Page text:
Another walk from Paul Talling. This time Silvertown from his book on Derelict London.
We started at the Tate+Lyle factory, formerly the Tate factory, and source of wealth for Sir Henry Tate - he of Tate Gallery fame. He also founded the more modest Tate Institute built for his sugar workers.
We then went to look at part of the new Crossrail track. This stretch utilises pre-existing Victorian tunnels and tracks of disused railway lines being given a new lease of life.
Tay Wharf was the manufacturing base of marmalade makers Keiller and Sons from 1880 until 1992. Keiller was from Dundee on the River Tay hence the name.
You can see the disused rail tracks no longer in use but the level crossing warning sign remains. This is our tour group.
Georges Diner "Allegedly serving up the best fry-ups and home-made steak and kidney pies for miles around, and run by Brian (not George), the clientele here was a great mixture of builders, lorry drivers and Canary Wharf suits." http://www.derelictlondon.com/cafes.html
The old Charing Cross Pier formed a floating bar in the defunct London Pleasure Gardens.
"The London Pleasure Gardens fiasco has cost Newham council more than £4 million for the five weeks it was open. [...] It opened at the end of June to take advantage of an expected surge in visitor numbers thanks to the 2012 Olympics. But just a week after the Games themselves opened on July 27, the company operating the site, London Pleasure Gardens Ltd, went into administration after events were cancelled and predicted visitors failed to show up." Read more at BDOnline...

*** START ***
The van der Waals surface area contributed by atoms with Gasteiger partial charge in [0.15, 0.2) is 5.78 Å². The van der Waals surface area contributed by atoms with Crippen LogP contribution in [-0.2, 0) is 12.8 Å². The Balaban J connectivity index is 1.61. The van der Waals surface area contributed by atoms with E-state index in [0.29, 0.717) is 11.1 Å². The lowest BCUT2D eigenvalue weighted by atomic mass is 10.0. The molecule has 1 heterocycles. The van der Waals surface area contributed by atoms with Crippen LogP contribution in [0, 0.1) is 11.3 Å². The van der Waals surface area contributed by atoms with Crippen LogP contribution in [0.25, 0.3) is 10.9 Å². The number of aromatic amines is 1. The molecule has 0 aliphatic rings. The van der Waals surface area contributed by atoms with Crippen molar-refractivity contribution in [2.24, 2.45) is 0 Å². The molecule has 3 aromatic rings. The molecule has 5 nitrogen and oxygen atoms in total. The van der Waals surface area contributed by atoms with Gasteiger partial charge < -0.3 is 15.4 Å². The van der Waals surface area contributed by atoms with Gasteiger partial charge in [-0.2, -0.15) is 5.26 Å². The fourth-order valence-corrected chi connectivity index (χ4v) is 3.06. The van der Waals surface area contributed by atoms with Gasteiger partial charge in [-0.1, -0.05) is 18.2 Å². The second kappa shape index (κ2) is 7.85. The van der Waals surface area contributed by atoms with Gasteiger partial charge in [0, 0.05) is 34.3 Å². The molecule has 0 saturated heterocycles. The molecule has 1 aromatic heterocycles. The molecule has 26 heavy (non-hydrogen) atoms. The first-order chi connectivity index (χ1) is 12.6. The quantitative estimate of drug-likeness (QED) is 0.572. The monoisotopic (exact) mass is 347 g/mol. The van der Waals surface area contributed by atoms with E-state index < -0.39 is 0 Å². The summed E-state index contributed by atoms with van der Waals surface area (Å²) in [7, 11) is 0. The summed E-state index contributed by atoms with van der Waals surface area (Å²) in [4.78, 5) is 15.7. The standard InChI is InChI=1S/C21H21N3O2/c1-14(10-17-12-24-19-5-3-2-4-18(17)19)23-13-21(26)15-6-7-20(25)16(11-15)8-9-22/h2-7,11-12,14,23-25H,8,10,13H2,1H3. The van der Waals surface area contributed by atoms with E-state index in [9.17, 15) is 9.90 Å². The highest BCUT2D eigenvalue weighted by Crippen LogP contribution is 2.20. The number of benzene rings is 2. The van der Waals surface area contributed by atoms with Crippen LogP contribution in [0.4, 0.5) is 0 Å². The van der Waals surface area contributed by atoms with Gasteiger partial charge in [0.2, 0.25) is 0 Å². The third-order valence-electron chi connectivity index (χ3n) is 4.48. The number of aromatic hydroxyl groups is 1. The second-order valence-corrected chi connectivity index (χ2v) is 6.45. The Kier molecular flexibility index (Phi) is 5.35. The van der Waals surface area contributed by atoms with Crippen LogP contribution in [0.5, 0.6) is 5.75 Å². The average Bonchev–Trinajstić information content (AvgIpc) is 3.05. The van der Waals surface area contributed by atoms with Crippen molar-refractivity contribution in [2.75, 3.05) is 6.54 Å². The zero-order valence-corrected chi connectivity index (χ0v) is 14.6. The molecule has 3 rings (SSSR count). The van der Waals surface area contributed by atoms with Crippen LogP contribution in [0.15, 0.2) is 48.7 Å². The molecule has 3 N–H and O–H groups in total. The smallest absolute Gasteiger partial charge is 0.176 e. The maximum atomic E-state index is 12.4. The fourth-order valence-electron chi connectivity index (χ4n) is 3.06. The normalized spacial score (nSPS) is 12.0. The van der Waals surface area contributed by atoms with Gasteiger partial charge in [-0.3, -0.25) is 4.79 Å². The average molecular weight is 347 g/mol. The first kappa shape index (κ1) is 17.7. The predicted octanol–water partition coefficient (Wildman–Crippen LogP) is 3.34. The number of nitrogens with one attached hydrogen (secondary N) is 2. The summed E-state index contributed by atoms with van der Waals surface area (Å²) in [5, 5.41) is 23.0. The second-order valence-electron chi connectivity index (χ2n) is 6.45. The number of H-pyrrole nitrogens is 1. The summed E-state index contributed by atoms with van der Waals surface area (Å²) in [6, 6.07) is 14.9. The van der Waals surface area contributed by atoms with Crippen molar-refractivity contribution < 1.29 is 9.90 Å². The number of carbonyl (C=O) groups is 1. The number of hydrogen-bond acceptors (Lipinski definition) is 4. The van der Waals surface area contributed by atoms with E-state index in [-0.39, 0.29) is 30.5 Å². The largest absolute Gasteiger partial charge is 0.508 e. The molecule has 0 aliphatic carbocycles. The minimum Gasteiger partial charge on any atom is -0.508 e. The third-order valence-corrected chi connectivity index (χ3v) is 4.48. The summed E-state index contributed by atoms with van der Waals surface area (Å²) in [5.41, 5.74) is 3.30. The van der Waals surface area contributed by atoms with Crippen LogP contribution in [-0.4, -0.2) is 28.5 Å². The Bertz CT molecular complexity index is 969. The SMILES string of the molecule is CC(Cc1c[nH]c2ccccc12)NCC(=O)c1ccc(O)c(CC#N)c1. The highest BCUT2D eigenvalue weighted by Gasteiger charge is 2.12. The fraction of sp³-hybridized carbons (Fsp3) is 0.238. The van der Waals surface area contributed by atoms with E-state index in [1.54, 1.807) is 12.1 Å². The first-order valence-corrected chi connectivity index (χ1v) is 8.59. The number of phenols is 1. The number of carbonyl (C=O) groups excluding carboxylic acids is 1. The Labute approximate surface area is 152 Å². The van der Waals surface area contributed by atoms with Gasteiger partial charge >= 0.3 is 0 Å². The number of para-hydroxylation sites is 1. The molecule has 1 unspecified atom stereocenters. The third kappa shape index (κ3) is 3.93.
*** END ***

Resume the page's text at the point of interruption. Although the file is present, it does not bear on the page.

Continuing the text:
Through the gates we could see a large building, These mills replace the previous flour mills that were the largest in the UK until destroyed by a huge TNT explosion in 1917.
A quick, obligatory look at that marvel of modern engineering that is the Thames Barrier.
Adjacent to the barrier is Waterside Park including a dock that has been filled in and landscaped with hedges trimmed to resemble waves.
In one park donated by the philanthropic Mr Tate we came across the incongruous shipyard gates from Belfast shipbuilders Harland and Wolff who had repair facilities in North Woolwich.
The other half of Tate+Lyle - a sculpture at the entrance to Abram Lyle's golden syrup factory.
More disused rail tracks running alongside North Woolwich Road and close to the UK's first ever flyover - well there had to be a first one and Silvertown was the trailblazer.
Crossing the road and through a short passage took us into another world in Galleons Point Marina. The contrast between the yacht owning apartment blocks and the industrial dereliction could not be more stark.
A mere 4.1 miles at a very leisurely pace but after 21 miles the day before that was fine with us.
Thanks again to Paul Talling for a fascinating glimpse into London's more recent industrial history. http://www.derelictlondon.com/
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